The digital divide today has vastly changed from the first dot-com bubble in the 1990s. What used to be a dichotomy between those with computers and those without, now has become a divide between the “tech-savvy” and those who have the tools but are missing the basic technology skills needed for an entry-level job.
Per Scholas, a nonprofit organization located in the South Bronx, aims to bridge that divide. Founded in 1995, Per Scholas has worked to bring computer access to low-income families in the city’s poorest congressional district. Now it has grown into the Per Scholas Institute for Technology, an IT workforce development program that helps low-income high school graduates and adults learn computer technology and train to become IT technicians in the corporate world. It trains about 450 students a year.
The program runs for 15 weeks, five days a week, with one day per week dedicated to workplace and communication skills, and resume building. Prospective students can attend a walk-in orientation and are required to take the Test for Adult Basic Education (TABE). After 15 weeks, students will have received their CompTIA A+ and Microsoft Technology Specialist certification. Through job placement services, Per Scholas works extensively with students to find employment up to two years after graduation.
The students all come from low-income backgrounds but the demographic is diverse. Students range in age from 18 to 55 years with a variety of job and technology experience. Some hope to work as IT technicians after graduation, while others want to join nonprofits like Per Scholas to help those in need.
Per Scholas student Anatashe Alli, a high school graduate and mother, hopes to use her passion for computers to work in Cablevision and support her son, and then move on to government: the FBI.
“They’re kind of opening doors for me, so that’s really why I’m at Per Scholas,” Alli said, “Technology is always upgrading every year so you never know what’s coming next.”
Per Scholas also has specialized programs and partnerships with veterans’ and women’s organizations to assist veterans and women hoping to work in IT. Per Scholas reserves a portion of class seats for U.S. veterans, and is establishing partnerships with corporations such as JPMorgan Chase and Time Warner Cable to ensure veteran employment. The women’s program lasts for 18-20 weeks instead of the traditional 15 weeks, to accommodate for family obligations and childcare.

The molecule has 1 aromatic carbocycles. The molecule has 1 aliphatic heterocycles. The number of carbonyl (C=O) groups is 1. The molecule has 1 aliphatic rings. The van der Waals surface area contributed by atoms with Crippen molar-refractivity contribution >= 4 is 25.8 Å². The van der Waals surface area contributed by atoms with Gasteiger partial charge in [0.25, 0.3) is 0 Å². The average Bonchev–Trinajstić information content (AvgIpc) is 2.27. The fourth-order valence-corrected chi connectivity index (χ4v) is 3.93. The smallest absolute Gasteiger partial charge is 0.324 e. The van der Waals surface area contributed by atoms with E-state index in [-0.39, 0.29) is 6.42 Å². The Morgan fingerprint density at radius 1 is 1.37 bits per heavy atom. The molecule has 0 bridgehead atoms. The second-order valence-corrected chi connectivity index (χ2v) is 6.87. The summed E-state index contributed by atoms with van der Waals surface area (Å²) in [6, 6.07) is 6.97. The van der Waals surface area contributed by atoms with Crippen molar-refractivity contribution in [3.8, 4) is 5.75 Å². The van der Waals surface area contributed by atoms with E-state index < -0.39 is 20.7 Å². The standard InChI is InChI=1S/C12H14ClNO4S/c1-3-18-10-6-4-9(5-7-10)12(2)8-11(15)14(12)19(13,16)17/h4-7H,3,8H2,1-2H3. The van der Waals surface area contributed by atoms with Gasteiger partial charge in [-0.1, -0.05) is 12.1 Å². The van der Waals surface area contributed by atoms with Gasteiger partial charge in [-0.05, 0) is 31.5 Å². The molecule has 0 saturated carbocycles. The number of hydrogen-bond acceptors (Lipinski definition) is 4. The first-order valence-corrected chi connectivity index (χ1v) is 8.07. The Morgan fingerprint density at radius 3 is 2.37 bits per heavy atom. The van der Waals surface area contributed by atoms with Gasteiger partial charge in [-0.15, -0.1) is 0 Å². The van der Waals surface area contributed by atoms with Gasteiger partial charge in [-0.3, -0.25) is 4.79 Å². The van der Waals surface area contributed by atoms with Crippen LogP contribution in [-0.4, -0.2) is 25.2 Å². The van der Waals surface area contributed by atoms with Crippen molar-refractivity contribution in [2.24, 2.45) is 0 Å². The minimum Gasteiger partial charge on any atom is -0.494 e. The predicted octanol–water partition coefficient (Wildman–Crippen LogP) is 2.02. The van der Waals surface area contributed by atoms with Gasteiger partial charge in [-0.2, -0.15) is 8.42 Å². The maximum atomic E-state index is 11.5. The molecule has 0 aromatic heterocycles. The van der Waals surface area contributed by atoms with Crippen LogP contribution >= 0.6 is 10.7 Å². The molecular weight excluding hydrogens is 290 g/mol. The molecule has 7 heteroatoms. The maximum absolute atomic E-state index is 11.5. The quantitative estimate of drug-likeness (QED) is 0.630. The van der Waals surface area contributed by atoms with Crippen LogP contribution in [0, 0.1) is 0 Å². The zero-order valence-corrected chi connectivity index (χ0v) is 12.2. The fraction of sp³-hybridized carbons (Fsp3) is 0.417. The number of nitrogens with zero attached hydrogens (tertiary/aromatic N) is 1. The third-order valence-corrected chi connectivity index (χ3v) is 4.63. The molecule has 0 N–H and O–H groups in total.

MetroFocus host Rafael Pi Roman spoke with Per Scholas CEO Plinio Ayala about the costs and benefits of a technology education.
“The cost for us is about $5,000 an individual, so when we raise the money for that individual, we want to make sure that they’re ready for this experience,” Ayala said about the application process. Per Scholas is comprised of a staff of 41, plus volunteers, and receives funding from corporations, foundations, and state and city government. According the Ayala, the education is an important response to the rapid growth in the city’s technology sector.
“I believe the jobs are there,” he said, “Everything that we do in this program is based on the feedback we get from the employer community, and that’s why I believe we’re as successful as we are.”
Per Scholas also partners with IT Asset Disposition service companies in its Asset Recovery Program, which helps clients dispose of used computers and technology and provide for those that need it. A portion of the revenue goes to funding all of their other programs. Clients have included companies like Con Edison, Fox Cable News, and Metro-North.
According to Ayala, 85 percent of the students graduate and 85 percent of the graduates find employment. This year Per Scholas hopes to open a new location in Columbus, Ohio, to start expanding its technology services and education across the nation.
For more technology news, watch “MetroFocus: The Tech Economy,” airing on THIRTEEN on June 30 at 5 a.m. and 7:30 a.m. and July 12 at 8:30 p.m.; on WLIW at 5:30 a.m. on June 30; on NJTV on July 1 at 5:30 a.m. and July 2 at 4:30 a.m.